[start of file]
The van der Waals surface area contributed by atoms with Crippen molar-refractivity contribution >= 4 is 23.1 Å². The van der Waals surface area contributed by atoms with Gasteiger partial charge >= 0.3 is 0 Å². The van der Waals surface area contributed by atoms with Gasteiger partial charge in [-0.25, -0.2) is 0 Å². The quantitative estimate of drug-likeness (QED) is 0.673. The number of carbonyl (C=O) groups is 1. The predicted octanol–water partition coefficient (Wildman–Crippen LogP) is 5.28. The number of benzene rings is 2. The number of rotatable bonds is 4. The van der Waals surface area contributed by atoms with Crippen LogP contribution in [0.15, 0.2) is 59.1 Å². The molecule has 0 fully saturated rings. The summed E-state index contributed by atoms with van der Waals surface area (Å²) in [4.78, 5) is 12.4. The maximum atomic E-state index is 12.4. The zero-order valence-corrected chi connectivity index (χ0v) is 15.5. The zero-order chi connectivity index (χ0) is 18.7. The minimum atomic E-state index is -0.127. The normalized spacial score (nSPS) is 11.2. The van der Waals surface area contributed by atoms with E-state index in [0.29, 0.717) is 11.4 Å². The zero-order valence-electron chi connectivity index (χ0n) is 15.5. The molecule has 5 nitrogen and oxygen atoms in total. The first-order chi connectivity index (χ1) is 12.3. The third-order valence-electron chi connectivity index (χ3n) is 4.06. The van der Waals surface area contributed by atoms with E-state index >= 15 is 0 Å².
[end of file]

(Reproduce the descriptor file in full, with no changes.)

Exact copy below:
The van der Waals surface area contributed by atoms with Crippen molar-refractivity contribution >= 4 is 23.1 Å². The van der Waals surface area contributed by atoms with Gasteiger partial charge >= 0.3 is 0 Å². The van der Waals surface area contributed by atoms with Gasteiger partial charge in [-0.25, -0.2) is 0 Å². The quantitative estimate of drug-likeness (QED) is 0.673. The number of carbonyl (C=O) groups is 1. The predicted octanol–water partition coefficient (Wildman–Crippen LogP) is 5.28. The number of benzene rings is 2. The number of rotatable bonds is 4. The van der Waals surface area contributed by atoms with Crippen LogP contribution in [0.15, 0.2) is 59.1 Å². The molecule has 0 fully saturated rings. The summed E-state index contributed by atoms with van der Waals surface area (Å²) in [4.78, 5) is 12.4. The maximum atomic E-state index is 12.4. The zero-order valence-corrected chi connectivity index (χ0v) is 15.5. The zero-order chi connectivity index (χ0) is 18.7. The minimum atomic E-state index is -0.127. The normalized spacial score (nSPS) is 11.2. The van der Waals surface area contributed by atoms with E-state index in [0.29, 0.717) is 11.4 Å². The zero-order valence-electron chi connectivity index (χ0n) is 15.5. The molecule has 5 nitrogen and oxygen atoms in total. The first-order chi connectivity index (χ1) is 12.3. The third-order valence-electron chi connectivity index (χ3n) is 4.06. The van der Waals surface area contributed by atoms with E-state index >= 15 is 0 Å².